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article imageMixed reality reveals the very real danger of rising floodwaters

By Karen Graham     Sep 14, 2018 in Technology
The Weather Channel’s 3D, room-encompassing depiction of the Hurricane Florence storm surge took many viewers by surprise. Unlike previous weather graphics, it actually shows people what could happen — just as if you were there in real-time.
In order to show the force of the wind in hurricanes, the Weather Channel sends out staff — like meteorologist Jim Cantore — to monitor the storm live. And most of us remember Cantore holding on to his hat while being nearly blown over by winds close to 75 mph or more as he tells viewers to stay indoors.
But to impress the public about the dangers of storm surge? That's a whole different story. Water can kill and more deaths are associated with water than just about any other hazard in a hurricane. Again, the Weather Channel puts its staff — in this case, meteorologist Erika Navarro — in harm's way.
While a graphic is certainly more impressive than numbers on a wall, the Weather Channel has taken things a step further, using mixed reality that shows the waters surrounding the on-screen meteorologists. The flood waters rise above their heads as the wind howls and floating cars slosh at the surface.
How the video was created
Now, while frightening to look at, this is as real as it can get. The viewer now can see what six or nine feet of water rolling down a street in their city looks like. But how did the Weather Channel create this video?
Called mixed reality graphics, it was created in partnership with augmented reality company The Future Group.
The partnership was formed to help ignite the next evolution of weather presentation through new, immersive mixed-reality technology. One year ago, this wouldn't have been possible, according to Wired. As it turns out, the Weather Channel finished its new “green screen immersive studio” at its Atlanta headquarters this week.
With September being the peak of the Atlantic hurricane season, “It was all hands on deck,” says Michael Potts, TWC’s vice president of design.
The Unreal Engine Platform
The Unreal Engine used to create the graphics regularly provides immersive experiences that are believable to the human eye. VR requires complex scenes rendered at very high framerates. Because Unreal Engine is designed for demanding applications such as AAA games, filmmaking and photoreal visualization, it meets these requirements and provides a solid foundation to build content on all VR platforms, from PC to console to mobile.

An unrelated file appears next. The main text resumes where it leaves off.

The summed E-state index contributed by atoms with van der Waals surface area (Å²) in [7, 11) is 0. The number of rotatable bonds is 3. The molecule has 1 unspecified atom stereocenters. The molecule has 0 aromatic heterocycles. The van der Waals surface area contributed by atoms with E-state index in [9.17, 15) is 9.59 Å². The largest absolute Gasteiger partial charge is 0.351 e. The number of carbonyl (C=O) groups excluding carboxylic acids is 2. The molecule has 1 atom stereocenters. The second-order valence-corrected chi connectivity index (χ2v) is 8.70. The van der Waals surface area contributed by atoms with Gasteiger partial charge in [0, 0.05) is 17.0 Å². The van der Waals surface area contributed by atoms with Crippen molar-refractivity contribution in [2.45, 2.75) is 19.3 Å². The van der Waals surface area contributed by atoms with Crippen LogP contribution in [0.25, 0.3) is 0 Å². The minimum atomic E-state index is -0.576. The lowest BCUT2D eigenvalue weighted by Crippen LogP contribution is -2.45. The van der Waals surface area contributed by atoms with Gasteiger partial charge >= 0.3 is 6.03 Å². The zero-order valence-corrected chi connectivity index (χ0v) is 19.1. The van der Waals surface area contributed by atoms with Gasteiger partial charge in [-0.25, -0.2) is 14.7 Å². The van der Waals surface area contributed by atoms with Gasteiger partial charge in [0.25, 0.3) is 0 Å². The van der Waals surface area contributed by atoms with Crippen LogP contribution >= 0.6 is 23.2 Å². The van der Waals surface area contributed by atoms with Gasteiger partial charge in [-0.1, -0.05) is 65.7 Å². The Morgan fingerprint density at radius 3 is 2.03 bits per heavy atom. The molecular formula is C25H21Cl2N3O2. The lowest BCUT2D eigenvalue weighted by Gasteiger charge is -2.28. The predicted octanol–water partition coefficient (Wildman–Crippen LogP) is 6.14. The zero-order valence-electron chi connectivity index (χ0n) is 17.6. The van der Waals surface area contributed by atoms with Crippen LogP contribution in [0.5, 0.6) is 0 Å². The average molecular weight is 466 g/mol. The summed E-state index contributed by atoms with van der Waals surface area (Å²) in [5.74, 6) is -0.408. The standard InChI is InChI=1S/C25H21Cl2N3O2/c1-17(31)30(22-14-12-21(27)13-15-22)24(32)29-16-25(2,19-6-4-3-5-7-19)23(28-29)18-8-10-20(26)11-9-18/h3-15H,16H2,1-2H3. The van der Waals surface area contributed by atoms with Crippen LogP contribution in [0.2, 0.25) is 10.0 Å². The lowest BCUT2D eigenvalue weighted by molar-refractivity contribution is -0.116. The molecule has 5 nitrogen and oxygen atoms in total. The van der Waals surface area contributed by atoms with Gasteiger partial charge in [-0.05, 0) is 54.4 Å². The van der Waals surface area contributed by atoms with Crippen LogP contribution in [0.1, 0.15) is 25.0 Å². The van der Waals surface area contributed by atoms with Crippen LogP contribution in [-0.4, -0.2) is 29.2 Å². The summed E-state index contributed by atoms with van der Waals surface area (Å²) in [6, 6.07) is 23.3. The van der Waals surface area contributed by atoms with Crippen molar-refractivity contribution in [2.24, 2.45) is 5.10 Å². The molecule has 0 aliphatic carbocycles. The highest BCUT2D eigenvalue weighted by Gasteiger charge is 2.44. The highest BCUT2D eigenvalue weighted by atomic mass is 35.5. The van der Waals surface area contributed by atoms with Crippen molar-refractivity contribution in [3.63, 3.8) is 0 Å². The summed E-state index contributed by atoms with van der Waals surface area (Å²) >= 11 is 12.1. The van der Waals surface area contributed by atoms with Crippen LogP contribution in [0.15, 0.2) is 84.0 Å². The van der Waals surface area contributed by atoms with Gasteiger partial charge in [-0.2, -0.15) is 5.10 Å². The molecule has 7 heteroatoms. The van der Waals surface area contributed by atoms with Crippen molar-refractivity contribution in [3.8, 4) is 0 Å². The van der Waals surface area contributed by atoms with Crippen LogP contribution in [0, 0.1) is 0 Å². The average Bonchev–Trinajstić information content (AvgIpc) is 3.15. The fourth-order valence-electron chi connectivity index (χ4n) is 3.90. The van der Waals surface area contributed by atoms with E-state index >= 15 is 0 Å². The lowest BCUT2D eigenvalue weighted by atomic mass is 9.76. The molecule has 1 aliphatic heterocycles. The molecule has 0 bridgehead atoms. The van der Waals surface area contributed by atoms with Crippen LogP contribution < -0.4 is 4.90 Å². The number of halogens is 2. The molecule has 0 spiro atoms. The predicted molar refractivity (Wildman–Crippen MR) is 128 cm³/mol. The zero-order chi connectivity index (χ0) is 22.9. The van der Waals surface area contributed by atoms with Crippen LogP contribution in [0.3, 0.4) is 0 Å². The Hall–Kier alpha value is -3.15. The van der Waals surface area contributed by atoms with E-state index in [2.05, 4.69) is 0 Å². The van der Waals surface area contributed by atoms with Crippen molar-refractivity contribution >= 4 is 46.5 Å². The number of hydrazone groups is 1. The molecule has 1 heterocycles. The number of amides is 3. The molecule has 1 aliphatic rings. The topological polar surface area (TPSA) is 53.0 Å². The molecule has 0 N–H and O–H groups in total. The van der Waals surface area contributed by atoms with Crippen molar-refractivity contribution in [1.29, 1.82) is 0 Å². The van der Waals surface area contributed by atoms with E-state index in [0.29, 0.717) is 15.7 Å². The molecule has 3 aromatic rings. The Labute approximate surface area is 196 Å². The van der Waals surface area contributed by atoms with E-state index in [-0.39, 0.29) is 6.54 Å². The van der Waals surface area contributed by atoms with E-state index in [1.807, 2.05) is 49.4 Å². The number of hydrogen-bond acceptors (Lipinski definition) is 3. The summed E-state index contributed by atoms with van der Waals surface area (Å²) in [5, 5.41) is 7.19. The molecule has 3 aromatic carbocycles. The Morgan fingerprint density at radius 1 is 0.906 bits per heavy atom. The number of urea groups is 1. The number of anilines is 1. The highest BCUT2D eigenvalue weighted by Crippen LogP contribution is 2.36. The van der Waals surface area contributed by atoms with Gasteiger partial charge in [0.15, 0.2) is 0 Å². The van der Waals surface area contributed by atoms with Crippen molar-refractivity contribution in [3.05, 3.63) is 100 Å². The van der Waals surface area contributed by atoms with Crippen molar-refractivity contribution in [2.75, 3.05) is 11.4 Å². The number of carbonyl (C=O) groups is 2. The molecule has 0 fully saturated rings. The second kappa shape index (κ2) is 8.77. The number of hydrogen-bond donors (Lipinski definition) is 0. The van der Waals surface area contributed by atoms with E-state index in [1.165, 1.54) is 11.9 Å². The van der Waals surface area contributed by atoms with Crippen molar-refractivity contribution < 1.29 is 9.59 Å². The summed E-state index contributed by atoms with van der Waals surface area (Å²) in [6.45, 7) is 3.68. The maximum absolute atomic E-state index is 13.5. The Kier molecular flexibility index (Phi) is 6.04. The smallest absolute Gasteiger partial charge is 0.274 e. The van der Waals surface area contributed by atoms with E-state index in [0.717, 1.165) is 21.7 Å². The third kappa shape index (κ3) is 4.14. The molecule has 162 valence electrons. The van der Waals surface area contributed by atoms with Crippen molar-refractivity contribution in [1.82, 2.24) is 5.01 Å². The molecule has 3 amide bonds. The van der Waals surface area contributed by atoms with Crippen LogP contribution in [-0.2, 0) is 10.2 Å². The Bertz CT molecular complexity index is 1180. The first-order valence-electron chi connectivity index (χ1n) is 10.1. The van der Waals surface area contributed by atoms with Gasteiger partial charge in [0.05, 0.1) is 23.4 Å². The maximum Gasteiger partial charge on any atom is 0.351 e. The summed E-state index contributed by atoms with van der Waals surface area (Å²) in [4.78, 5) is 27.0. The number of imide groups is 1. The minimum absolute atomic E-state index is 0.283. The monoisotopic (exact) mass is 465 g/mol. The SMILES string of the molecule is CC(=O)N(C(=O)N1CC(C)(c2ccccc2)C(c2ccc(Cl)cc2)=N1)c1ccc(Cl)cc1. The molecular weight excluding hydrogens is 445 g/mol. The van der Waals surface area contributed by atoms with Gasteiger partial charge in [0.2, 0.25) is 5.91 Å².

As this Lunar Great Wall Studio presentation (above) shows, the Unreal Engine can do just about anything.
“Rather than creating effects and rendering them in post-production, the process used to create visuals for most films, the Unreal Engine builds effects in real time,” Ren LaForme reported for Poynter when The Weather Channel unveiled the tech in a tornado demo.
Since 2015, the Weather Channel has used award-winning live augmented reality experiences that allow the network to tell weather stories, explain the atmospheric sciences and help convey important safety and warning messages to viewers.
“Our immersive mixed reality (IMR) presentations will combine 360 HD video and augmented and virtual reality elements that are driven by real-time data and our expert on-air talent to transport our audience into the heart of the weather, said Potts.
“Using The Future Group’s Frontier powered by Unreal Engine for weather broadcasting has never been done before. We are excited to continue our investment in the latest technologies that are not just cuttig-edge but on the bleeding edge of design and science.”
Jim Cantore explains tornadoes
In June this year, with the tornado season gearing up in the U.S. meteorologist Jim Cantore was on air talking about tornadoes and the damages they can do when the studio appeared to be hit with a tornado.
Well, at least that's what it looked like — but it was another graphic representation created using the Unreal Engine platform. The Weather Channel says it can now take a picture of you sitting on your front porch — " and visualize what a storm surge realistically might mean for you,” Potts said. “That makes it personal.”
More about mixedreality, Weather Channel, unreal engine, Future Group, Hurricane Florence
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